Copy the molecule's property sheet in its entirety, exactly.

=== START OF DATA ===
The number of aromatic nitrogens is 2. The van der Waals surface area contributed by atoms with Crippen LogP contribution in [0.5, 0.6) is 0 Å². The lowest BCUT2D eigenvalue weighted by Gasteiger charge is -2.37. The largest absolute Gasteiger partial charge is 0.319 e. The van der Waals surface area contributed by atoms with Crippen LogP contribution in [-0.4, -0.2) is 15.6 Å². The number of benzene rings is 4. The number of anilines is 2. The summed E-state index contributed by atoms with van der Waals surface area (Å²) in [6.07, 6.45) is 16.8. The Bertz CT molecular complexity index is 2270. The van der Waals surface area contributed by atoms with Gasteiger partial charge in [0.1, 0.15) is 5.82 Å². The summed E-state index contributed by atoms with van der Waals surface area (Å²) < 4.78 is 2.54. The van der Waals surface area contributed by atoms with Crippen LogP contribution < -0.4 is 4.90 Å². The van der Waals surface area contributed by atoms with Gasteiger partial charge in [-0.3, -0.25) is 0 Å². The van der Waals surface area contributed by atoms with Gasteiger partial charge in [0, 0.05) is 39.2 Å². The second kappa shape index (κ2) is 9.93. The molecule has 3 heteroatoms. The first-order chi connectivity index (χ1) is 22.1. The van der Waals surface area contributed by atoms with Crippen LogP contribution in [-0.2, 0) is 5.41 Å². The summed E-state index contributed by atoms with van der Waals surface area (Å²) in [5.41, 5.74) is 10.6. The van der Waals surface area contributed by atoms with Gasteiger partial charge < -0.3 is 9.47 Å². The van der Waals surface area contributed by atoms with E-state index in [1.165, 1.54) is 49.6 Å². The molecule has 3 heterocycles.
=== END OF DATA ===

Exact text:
The number of aromatic nitrogens is 2. The van der Waals surface area contributed by atoms with Crippen LogP contribution in [0.5, 0.6) is 0 Å². The lowest BCUT2D eigenvalue weighted by Gasteiger charge is -2.37. The largest absolute Gasteiger partial charge is 0.319 e. The van der Waals surface area contributed by atoms with Crippen LogP contribution in [-0.4, -0.2) is 15.6 Å². The number of benzene rings is 4. The number of anilines is 2. The summed E-state index contributed by atoms with van der Waals surface area (Å²) in [6.07, 6.45) is 16.8. The Bertz CT molecular complexity index is 2270. The van der Waals surface area contributed by atoms with Gasteiger partial charge in [0.1, 0.15) is 5.82 Å². The summed E-state index contributed by atoms with van der Waals surface area (Å²) < 4.78 is 2.54. The van der Waals surface area contributed by atoms with Crippen LogP contribution < -0.4 is 4.90 Å². The van der Waals surface area contributed by atoms with Gasteiger partial charge in [-0.3, -0.25) is 0 Å². The van der Waals surface area contributed by atoms with Gasteiger partial charge in [0, 0.05) is 39.2 Å². The second kappa shape index (κ2) is 9.93. The molecule has 3 heteroatoms. The first-order chi connectivity index (χ1) is 22.1. The van der Waals surface area contributed by atoms with Crippen LogP contribution in [-0.2, 0) is 5.41 Å². The summed E-state index contributed by atoms with van der Waals surface area (Å²) in [5.41, 5.74) is 10.6. The van der Waals surface area contributed by atoms with Gasteiger partial charge < -0.3 is 9.47 Å². The van der Waals surface area contributed by atoms with E-state index in [1.165, 1.54) is 49.6 Å². The molecule has 3 heterocycles.